What Every “Hospital Blue” Likes To Have.
A Way in Which We All Can Do Our “Bit” for Lady Smith-Dorrien’s Hospital Bag Fund.
OUR soldier lads travel pathetically light; I mean, of course, as regards their own personal belongings, for their official kit and equipment is alarmingly burdensome, as we know who so often have them in heavy marching order.
It is only when Tommy is wounded, when he has achieved "a Blighty one," and is being borne carefully and tenderly to a hospital at home, that he is able to carry with him his small treasures and have the satisfaction of knowing that they are beside his cot, ready to hand.
Now, there are so many of us who simply long to help in the great cause, and yet wonder how we can do so; we seem to have so few pennies, so little time. Maybe we are busy house-mothers, with even more household tasks than usual now that prices are so high and help so scant. Or perhaps we are on munitions, or doing whole-day jobs; or, alas! we are the "laid by" ones of sofa and sick room.
How can we help brave Jack and Tommy when they most need help?
Here is one very practical answer—we can do our share towards that clever and widely spread organisation-of a soldier's wife—Lady Smith-Dorrien's Hospital Bag Fund. Surely we can each find the necessary piece of material and make one bag to hold all those sacred personal belongings that the sick soldier cherishes so fondly.
When Tommy is in hospital he likes to know that his pet possessions are close to hand. His khaki uniform and heavy coat are put away, out of sight, but the things from his pockets he is allowed to keep in one of these cretonne bags hanging at the top of his bed. It is nice to have the photographs of the dear home folk within reaching distance. Then "somebody's" letter can be taken out of the bag and read over again if Tommy feels a wee bit homesick.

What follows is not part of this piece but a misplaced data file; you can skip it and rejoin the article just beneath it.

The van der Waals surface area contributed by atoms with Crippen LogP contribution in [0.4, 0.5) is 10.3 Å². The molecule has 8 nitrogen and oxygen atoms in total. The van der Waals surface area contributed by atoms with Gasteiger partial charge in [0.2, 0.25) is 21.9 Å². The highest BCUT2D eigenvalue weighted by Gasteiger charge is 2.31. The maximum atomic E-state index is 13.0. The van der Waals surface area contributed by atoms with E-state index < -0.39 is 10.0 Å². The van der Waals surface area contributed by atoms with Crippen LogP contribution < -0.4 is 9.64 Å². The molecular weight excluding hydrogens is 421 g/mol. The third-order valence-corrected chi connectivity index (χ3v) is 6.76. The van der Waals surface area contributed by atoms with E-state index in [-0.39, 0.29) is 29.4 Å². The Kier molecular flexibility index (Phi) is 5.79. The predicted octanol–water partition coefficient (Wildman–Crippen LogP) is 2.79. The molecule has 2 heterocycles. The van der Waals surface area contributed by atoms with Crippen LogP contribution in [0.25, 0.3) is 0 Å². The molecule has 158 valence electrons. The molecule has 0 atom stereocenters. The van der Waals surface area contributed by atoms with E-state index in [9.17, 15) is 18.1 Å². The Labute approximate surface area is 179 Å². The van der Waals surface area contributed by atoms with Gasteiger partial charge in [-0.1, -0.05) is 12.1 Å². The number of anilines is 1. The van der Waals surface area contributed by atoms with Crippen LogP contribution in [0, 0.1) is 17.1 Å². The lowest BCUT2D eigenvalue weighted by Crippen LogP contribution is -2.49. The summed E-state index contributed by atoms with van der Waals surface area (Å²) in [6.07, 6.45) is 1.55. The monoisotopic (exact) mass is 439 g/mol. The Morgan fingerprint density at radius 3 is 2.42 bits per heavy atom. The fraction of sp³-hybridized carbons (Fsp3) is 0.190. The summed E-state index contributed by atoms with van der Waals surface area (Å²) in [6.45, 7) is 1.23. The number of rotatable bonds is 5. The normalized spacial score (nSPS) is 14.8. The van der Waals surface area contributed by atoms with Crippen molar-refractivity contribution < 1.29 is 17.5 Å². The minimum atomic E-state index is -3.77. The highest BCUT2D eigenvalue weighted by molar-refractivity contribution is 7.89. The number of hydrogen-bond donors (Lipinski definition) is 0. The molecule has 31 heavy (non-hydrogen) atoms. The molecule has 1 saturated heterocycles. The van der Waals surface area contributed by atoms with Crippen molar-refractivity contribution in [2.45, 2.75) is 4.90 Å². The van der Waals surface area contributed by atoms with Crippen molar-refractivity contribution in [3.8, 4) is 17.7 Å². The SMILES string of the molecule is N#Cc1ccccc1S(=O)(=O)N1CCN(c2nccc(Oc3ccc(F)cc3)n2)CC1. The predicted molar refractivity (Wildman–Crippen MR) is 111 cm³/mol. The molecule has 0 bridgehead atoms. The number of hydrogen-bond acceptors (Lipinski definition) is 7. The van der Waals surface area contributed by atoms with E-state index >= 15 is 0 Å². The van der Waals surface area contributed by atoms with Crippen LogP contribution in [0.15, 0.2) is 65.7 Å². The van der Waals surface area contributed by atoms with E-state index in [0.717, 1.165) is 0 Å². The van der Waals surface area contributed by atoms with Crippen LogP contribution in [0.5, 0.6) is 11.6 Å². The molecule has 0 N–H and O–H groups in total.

WE need not be skilled sempstresses. Really, these bags are simplicity itself; all that we must be careful about is so easy to remember.
Make your bag so that it is 12 inches by 14 inches long when finished, and see that it has two separate tape drawstrings. A single one run round twice is not permissible. And two inches from the bottom of the bag sew firmly—all round, mind—a label of white glazed calico, measuring 2 inches deep by 4 inches long.
AS GAY AS POSSIBLE.
BAGS can be made of any strong, new washing material, but the writer has a little "notion" of her own that you may care to borrow. You might use old linen shirt collars and cuffs, when available, for the labels. Choose the gayest and prettiest of cretonne for the material. Our little diagrams will help you. ...
If you belong to a sewing party, you might each provide a separate bag for this good cause. In this case tie the bags in tens, unfolded, and send them to the depot, 26, Pont Street, S.W. 1. From the depot, as you know, you can borrow a pattern bag if you wish.
Just to show how impartial is the generosity of the fund, we would tell you that French, Belgian, Italian, Serbian, and Roumanian soldiers have rejoiced over their gifts of bags, and, of course, so has every soldier of our own race and colonies.
Figures are dull things sometimes— not always. Send for the leaflet of this fund, and you will revel in such figures as two millions, six hundred thousand, five hundred and ten—when you realise that they mean a bag for the cherished personal belongings of that number of brave fighting lads!
It is sad to reflect that the large demand for these bags still continues—but it is a fact.
Let us all determine to provide at least one during the coming month. There are few women who do not have at least an hour or two every day to spare. It would be dreadful to think that some poor soldier lacked a bag for his treasures while we could so easily make one in an evening's leisure.
[The tone of this article is much more sentimental than other appeals for Lady Smith-Dorrien's scheme - for instance here. It's also a bit muddled - it starts off saying that he is only able to carry his 'small treasures' with him when he is wounded - in fact, as the writer says later, the bag was to contain the contents of his pockets, when his uniform was removed.
'Hospital Blue' refers to the uniform worn by wounded soldiers when they were well enough to be out of bed.]